3 Israelis feared killed, 11 hurt in Istanbul suicide blast
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3 Israelis feared killed, 11 hurt in Istanbul suicide blast

Emergency services inspecting the area following a suicide bombing in a major shopping and tourist district in the central part of Istanbul, Turkey, March 19, 2016 in Istanbul, Turkey. (Burak Kara/Getty Images)

Emergency services inspecting the area following a suicide bombing in a major shopping and tourist district in the central part of Istanbul, Turkey, March 19, 2016 in Istanbul, Turkey. (Burak Kara/Getty Images)

(JTA) — At least two Israelis were killed and 11 injured in a suicide bombing at a main shopping center in Istanbul.

A total of five people, including the bomber, were killed and 36 injured in the blast on the pedestrian boulevard Saturday. Turkish officials identified another of the people killed as an Iranian national.

Prime Minister Benjamin Netanyahu confirmed two Israelis were killed and said it was possible there was a third Israeli fatality. In televised comments after an emergency meeting, he said officials were investigating if Israelis had been targeted in the bombing, and said intelligence pointed to it being an Islamic State attack.

The Israeli victims were part of a 14-member tour group, according to the Israeli Foreign Ministry.

Turkish officials identified the four victims of a terrorist attack in Turkey as three Israelis aged 40 to 70 and a 31-year-old Iranian.

The suicide bomber was identified by Turkish media as Savaz Yildiz, 33, from the Turkish city of Adana. He was reportedly known to Turkish authorities. There was no immediate claim of responsibility for the bombing.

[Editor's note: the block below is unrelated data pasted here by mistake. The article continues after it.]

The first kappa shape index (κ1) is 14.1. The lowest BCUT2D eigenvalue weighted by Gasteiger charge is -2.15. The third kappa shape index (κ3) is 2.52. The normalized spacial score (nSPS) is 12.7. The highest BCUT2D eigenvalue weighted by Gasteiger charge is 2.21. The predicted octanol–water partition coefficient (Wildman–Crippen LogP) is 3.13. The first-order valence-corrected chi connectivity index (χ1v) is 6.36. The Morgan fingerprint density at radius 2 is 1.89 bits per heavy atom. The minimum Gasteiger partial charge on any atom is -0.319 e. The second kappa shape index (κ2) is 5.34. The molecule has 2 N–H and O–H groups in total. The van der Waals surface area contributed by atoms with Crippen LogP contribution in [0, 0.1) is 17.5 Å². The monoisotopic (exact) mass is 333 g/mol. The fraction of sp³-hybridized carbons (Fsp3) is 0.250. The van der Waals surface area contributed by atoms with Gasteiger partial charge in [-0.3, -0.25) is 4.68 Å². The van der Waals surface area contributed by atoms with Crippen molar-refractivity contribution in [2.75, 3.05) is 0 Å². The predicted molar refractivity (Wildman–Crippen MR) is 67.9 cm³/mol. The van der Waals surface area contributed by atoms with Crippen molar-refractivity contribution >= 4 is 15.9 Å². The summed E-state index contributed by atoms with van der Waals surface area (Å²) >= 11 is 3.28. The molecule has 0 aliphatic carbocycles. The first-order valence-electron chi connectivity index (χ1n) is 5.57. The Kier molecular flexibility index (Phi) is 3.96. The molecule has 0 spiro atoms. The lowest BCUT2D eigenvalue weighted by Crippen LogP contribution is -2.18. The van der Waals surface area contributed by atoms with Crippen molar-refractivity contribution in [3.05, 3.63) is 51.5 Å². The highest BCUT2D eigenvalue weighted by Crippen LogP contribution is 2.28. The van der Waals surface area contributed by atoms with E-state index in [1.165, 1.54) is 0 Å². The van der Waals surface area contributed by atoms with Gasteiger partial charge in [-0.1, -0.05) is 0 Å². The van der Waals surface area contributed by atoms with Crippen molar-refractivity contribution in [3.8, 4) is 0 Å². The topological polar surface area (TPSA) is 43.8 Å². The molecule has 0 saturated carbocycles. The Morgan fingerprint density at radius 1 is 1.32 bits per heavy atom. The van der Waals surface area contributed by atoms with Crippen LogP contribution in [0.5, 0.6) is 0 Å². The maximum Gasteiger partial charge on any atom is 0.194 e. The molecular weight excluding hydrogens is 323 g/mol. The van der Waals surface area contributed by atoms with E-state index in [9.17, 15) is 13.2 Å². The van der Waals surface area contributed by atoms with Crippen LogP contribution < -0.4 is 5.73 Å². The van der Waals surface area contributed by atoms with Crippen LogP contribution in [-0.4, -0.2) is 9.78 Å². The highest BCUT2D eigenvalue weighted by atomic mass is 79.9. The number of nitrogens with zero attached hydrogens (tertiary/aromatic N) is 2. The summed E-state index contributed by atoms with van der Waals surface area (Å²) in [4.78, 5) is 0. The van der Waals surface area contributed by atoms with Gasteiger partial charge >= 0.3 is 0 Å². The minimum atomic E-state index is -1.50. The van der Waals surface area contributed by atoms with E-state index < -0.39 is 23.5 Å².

Two Israelis injured in the blast were seriously hurt. One was undergoing surgery in an Istanbul hospital, Israel’s Channel 2 reported.

The explosion rocked Istiklal Avenue in the heart of the Turkish city, a wide pedestrian boulevard with a historic tram running down the middle and lined with international stores and foreign consulates. Police sealed off the street after the attack and ambulances carried the injured away.

A CCTV camera appears to have captured the blast, and the footage was posted online by the private Dogan news agency.

READ: Three Israeli victims of Istanbul bombing identified by Turkish officials

A wounded Israeli, Naami Peled, spoke to Hebrew-language media from the hospital after the attack. Israeli tour guide David Cailfa, who was apparently leading the group of 14 Israelis around Turkey, confirmed on social media that he had also been hurt.

“To all those dear people who are worried, I am sorry that I cannot answer you,” Califa wrote in Hebrew on Facebook. “Naama and I are lightly wounded and being treated. The rest of the group members are dispersed among four hospitals. Please pray with us for their well being.”

A spokesman for the Joint Arab List said that six Israeli Arabs were wounded in the attack. Turkish sources told Haaretz that Israeli Arabs were among the wounded.

A Magen David Adom emergency service delegation left Saturday evening Israel time for Istanbul to bring the wounded home. Members of the Israeli consulate in Ankara were dispatched to visit the wounded Israelis, who were being treated at five different hospitals.

The Foreign Ministry said it has yet to make contact with six Israelis thought to have been at the site of the attack.

Ministry Director-General Dore Gold, who is in the United States for the annual AIPAC conference, will leave early to travel to Istanbul on Sunday afternoon in coordination with the Turkish government.

Prime Minister Benjamin Netanyahu instructed the Foreign Ministry to ask Turkey to condemn a tweet by a senior official in its ruling party, who reportedly expressed hope that the Israelis hurt in the attack would die. She has reportedly been fired.

The explosion comes after two recent suicide bombings in the capital, Ankara, which killed a total of 66 people. Thirty-seven people were killed and 125 wounded Sunday in a suicide car bombing in Ankara. On Feb. 17, a car bomb attack in central Ankara killed 29 people. PKK militants claimed responsibility for both attacks.

And Islamic State was blamed for a suicide bombing in Istanbul in January that killed 12 German tourists.